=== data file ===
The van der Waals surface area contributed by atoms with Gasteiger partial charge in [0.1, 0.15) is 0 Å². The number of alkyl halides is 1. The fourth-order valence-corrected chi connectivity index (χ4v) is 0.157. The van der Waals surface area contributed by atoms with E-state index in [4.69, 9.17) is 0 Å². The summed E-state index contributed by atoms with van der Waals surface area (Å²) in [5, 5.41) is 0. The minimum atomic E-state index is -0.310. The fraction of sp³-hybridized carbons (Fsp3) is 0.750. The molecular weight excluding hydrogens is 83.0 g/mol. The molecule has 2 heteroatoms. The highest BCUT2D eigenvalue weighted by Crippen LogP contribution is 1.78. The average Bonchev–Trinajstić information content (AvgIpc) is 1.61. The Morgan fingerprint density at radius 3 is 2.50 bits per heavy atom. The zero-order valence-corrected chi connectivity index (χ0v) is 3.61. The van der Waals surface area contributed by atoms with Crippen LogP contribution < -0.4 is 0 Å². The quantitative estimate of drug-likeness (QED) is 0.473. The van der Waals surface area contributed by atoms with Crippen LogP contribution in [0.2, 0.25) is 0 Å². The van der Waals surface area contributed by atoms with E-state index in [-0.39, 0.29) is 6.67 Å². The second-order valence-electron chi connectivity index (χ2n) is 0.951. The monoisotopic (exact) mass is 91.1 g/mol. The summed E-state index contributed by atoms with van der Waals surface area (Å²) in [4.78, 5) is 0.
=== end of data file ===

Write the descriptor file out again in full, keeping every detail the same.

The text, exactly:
The van der Waals surface area contributed by atoms with Gasteiger partial charge in [0.1, 0.15) is 0 Å². The number of alkyl halides is 1. The fourth-order valence-corrected chi connectivity index (χ4v) is 0.157. The van der Waals surface area contributed by atoms with E-state index in [4.69, 9.17) is 0 Å². The summed E-state index contributed by atoms with van der Waals surface area (Å²) in [5, 5.41) is 0. The minimum atomic E-state index is -0.310. The fraction of sp³-hybridized carbons (Fsp3) is 0.750. The molecular weight excluding hydrogens is 83.0 g/mol. The molecule has 2 heteroatoms. The highest BCUT2D eigenvalue weighted by Crippen LogP contribution is 1.78. The average Bonchev–Trinajstić information content (AvgIpc) is 1.61. The Morgan fingerprint density at radius 3 is 2.50 bits per heavy atom. The zero-order valence-corrected chi connectivity index (χ0v) is 3.61. The van der Waals surface area contributed by atoms with Crippen LogP contribution < -0.4 is 0 Å². The quantitative estimate of drug-likeness (QED) is 0.473. The van der Waals surface area contributed by atoms with Crippen LogP contribution in [0.2, 0.25) is 0 Å². The van der Waals surface area contributed by atoms with E-state index in [-0.39, 0.29) is 6.67 Å². The second-order valence-electron chi connectivity index (χ2n) is 0.951. The monoisotopic (exact) mass is 91.1 g/mol. The summed E-state index contributed by atoms with van der Waals surface area (Å²) in [4.78, 5) is 0.